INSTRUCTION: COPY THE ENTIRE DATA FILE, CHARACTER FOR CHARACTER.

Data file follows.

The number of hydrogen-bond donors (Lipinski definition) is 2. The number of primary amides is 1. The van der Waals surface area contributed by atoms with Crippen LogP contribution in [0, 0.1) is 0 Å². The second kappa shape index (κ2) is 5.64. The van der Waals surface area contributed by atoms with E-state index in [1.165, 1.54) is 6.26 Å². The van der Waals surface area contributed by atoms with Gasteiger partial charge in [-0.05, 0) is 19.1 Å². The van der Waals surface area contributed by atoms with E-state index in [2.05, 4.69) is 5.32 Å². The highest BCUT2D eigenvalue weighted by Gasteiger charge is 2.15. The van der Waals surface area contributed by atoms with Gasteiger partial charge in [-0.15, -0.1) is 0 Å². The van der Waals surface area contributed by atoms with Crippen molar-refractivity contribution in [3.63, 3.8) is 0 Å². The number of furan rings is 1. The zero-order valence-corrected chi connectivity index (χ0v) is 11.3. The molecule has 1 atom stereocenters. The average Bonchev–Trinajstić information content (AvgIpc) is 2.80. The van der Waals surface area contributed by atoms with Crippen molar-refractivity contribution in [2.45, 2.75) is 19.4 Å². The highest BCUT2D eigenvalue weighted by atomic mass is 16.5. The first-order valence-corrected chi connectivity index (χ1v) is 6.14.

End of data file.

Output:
The number of hydrogen-bond donors (Lipinski definition) is 2. The number of primary amides is 1. The van der Waals surface area contributed by atoms with Crippen LogP contribution in [0, 0.1) is 0 Å². The second kappa shape index (κ2) is 5.64. The van der Waals surface area contributed by atoms with E-state index in [1.165, 1.54) is 6.26 Å². The van der Waals surface area contributed by atoms with Gasteiger partial charge in [-0.05, 0) is 19.1 Å². The van der Waals surface area contributed by atoms with E-state index in [2.05, 4.69) is 5.32 Å². The highest BCUT2D eigenvalue weighted by Gasteiger charge is 2.15. The van der Waals surface area contributed by atoms with Gasteiger partial charge in [-0.15, -0.1) is 0 Å². The van der Waals surface area contributed by atoms with Crippen molar-refractivity contribution in [3.63, 3.8) is 0 Å². The number of furan rings is 1. The zero-order valence-corrected chi connectivity index (χ0v) is 11.3. The molecule has 1 atom stereocenters. The average Bonchev–Trinajstić information content (AvgIpc) is 2.80. The van der Waals surface area contributed by atoms with Crippen molar-refractivity contribution in [2.45, 2.75) is 19.4 Å². The highest BCUT2D eigenvalue weighted by atomic mass is 16.5. The first-order valence-corrected chi connectivity index (χ1v) is 6.14.